How do I muster the will to be a Buffalo in tough situations?




Feel angry and self-righteous, and don’t know how to change. When I watch the videos, I definitely see how being a Buffalo is good and addresses issues head on. But every time I think about my husband’s acting out with other women, which I had no idea about, I feel angry, scared, and to give him another change and self-righteous. The feeling of self-righteousness is really hard for me to shake. I’m not religious, but I have this deep sense that, at least in this circumstance, I’ve been wronged in it by letting him back in or entertaining the thought about rebuilding the relationship. I would be failing myself and my values that stops me from having the will to work on the relationship. It’s something I get stuck on all the time. How do I muster the will to be a Buffalo in this situation?

At this point I wonder, there’s something keeping you in the relationship, otherwise I think you would have pulled away. Maybe there’s something, and I would want to address what are those things that you’re saying I’m going to see. Now sometimes as we go through these experiences of betrayal and discovery and it’s just the whole process, it’s important that we stop and slow down long enough to make a decision. It feels to me like right now you’re in that phase. Like you’re reflecting, do I want to try to let him in? I don’t know if I want to even let him in. I don’t know if I want to try. Sometimes, what we call orienting, we stop and we pause and we reflect, how should I respond in this situation? And if you’re there, you’re already being a Buffalo just standing there. Remember, when the storm comes over the mountain, sometimes the Buffalo just stand there. That’s I think what you’re doing. Gather information, get the information, and over time you may determine, you know what, I’m angry. I don’t want to let him back in. But if you start seeing him do behaviors or things that are positive towards healing, towards relationship repair, if you start seeing those things, then maybe your mind will change. So sometimes we have to pause and reflect and observe and then make our decisions. That’s what I would suggest. Pause, reflect, and see what happens.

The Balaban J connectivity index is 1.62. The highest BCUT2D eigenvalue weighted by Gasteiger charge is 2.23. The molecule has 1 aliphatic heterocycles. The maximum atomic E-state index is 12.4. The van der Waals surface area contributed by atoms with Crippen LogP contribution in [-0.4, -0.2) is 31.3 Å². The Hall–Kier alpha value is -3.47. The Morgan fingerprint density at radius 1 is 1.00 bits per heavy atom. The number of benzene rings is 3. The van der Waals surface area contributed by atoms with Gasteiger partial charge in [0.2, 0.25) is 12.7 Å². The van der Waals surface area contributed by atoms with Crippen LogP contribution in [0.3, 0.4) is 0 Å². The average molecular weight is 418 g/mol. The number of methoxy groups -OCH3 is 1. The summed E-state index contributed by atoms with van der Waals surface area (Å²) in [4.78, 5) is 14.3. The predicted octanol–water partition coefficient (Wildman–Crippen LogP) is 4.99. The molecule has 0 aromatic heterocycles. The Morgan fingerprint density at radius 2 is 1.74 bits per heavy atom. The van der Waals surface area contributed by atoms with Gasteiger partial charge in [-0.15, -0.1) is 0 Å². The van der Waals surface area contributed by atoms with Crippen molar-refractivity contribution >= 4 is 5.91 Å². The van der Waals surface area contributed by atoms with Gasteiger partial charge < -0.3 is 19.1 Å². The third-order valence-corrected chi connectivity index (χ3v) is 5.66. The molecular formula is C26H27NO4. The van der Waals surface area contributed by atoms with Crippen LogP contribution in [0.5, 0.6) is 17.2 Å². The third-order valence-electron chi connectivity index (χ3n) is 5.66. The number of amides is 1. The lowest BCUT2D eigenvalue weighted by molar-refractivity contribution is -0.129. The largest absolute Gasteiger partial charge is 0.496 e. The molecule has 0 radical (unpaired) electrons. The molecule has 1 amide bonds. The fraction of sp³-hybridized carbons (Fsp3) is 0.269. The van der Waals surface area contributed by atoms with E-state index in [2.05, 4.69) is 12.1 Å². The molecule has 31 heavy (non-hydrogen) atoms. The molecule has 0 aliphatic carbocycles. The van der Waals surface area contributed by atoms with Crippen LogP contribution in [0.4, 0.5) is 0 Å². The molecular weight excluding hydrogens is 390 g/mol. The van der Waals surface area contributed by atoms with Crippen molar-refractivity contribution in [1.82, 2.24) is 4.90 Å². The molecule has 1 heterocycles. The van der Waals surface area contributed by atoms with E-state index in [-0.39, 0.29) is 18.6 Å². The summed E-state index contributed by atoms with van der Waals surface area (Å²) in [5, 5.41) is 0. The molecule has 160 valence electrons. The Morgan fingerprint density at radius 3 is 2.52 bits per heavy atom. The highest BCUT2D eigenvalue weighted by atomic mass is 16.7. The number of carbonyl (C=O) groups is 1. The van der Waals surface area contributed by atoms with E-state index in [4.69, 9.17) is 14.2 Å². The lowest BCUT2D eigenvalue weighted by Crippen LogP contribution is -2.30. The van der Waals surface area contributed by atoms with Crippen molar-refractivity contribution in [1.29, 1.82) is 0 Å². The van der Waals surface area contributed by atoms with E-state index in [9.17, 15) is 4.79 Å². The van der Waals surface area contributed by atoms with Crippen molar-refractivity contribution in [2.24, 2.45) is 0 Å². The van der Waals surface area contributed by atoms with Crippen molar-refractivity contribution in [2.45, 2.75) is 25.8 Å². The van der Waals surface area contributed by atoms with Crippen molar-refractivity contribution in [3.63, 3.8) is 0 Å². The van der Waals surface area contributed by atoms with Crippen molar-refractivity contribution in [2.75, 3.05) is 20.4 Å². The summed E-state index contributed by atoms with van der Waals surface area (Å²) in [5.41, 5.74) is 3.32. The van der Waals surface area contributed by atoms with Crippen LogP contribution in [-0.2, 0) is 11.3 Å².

Now, if you’re going to be a Buffalo, you also have to give a voice to your anger. What am I feeling about myself? What is this driving this anger? What do I really need to say and how do I say it in the most effective way to get the outcome that I’m heard, and at least he understands? Now, this is not going to be an easy process for you to make this decision. But if you can at least get to the point where you’re listening to your inner voice, and saying, I feel what, what’s driving my anger, how do I communicate it, and do I want him back in or not? You may say I don’t. Leaving is also buffaloing up, cause it’s not easy. Staying isn’t easy. And that makes me angry. In a way it’s hard. So sometimes we reflect and we pause and we don’t push it, we just sit and pause. And then as we gather information, then we make the decisions based upon the data that’s coming in.

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